A former employee of Ladbrokes has told The Guardian that the company was aware for several months of an issue with its software systems that caused some customers to see unique “receipt” numbers, normally issued only when a bet has been accepted, on bets that had been refused by the firm’s trading department. The problem was not addressed immediately, however, due to concerns about the possible effect on profitability.
The Guardian first reported an apparent problem with Ladbrokes’ procedures for accepting and refusing bets in November 2018. From October 2017 onwards clients whose bets were referred for approval by traders reported seeing receipt numbers alongside their requested stakes, while the balance of their account also appeared to have been debited as if the bet had been accepted, even though the traders had declined the bet. The bets were also subsequently listed on their account statements as having been “cancelled” rather than declined or refused.
It subsequently emerged that a number of Ladbrokes’ customers had received out-of-court settlements after threatening to sue for payment on bets that they believed had been accepted, while several more had lodged cases with IBAS, the Independent Betting Adjudication Service.
In December 2018 Ladbrokes issued a statement that said “following a thorough and forensic technical investigation”, the firm had identified a “technical glitch” that had caused the issue for a “very small number of punters”, and that it would be contacting these customers to “pay any winnings due‚“ on bets they might have believed had been accepted.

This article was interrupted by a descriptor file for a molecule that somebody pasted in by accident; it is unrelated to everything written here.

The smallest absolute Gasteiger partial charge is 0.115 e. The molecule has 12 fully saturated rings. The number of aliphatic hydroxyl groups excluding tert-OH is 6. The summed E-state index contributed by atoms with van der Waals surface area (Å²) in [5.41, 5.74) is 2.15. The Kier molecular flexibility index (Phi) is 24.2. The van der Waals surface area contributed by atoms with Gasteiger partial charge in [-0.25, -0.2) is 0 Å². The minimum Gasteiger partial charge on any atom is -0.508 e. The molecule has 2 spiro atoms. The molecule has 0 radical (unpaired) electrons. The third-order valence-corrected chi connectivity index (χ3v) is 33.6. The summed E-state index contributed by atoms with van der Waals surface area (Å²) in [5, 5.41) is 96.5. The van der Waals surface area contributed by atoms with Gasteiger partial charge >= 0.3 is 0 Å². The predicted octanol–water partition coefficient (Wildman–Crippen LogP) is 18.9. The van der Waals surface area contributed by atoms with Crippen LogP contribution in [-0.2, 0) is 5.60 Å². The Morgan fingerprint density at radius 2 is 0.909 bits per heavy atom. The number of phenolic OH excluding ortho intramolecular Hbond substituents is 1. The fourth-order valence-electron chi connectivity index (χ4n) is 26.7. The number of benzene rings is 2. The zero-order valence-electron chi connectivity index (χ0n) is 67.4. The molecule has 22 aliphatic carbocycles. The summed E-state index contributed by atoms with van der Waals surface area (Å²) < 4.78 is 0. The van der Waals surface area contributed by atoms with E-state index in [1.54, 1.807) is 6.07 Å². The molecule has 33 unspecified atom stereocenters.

However, the latest account of the problem by a former Ladbrokes employee suggests that Ladbrokes had been aware of the problem for many months. “It was on and off,” the former employee says. “They would rewrite the code and upload it and it would be fine, then another upload would break it. There was a six-week period leading up to one of the big race meetings where they couldn’t change anything.
“Customers were asking for big bets and seeing an open bet ID, so they think they’re on. For a lot of them it went their way [as the bets would have been losers] but that’s not the point. If the customer thinks that they’re on and they’re not, that’s such poor customer service.
“They knew that, if they were rejecting bets, the customers were seeing it as an accepted bet. Whatever the outcome of the [trading] decision, the customer was getting an open bet ID.
“There was meeting after meeting saying, what can we do? They could have upped the limits [so that more bets were accepted without referral] but that would have had an impact on profitability. At one point we were getting 30 or 40 emails a day from people asking why bets hadn’t been paid. When you’re a major plc listed on the FTSE, that kind of thing shouldn’t be happening.”
Several IBAS cases linked to Ladbrokes’ cancelled bets issue were closed in December after the firm said that it would pay out customers who had been affected, but one remains outstanding and could yet lead to an official IBAS ruling on the affair. It is unclear as yet why this case has not been settled.
Ladbrokes did not respond to a request for comment on Tuesday.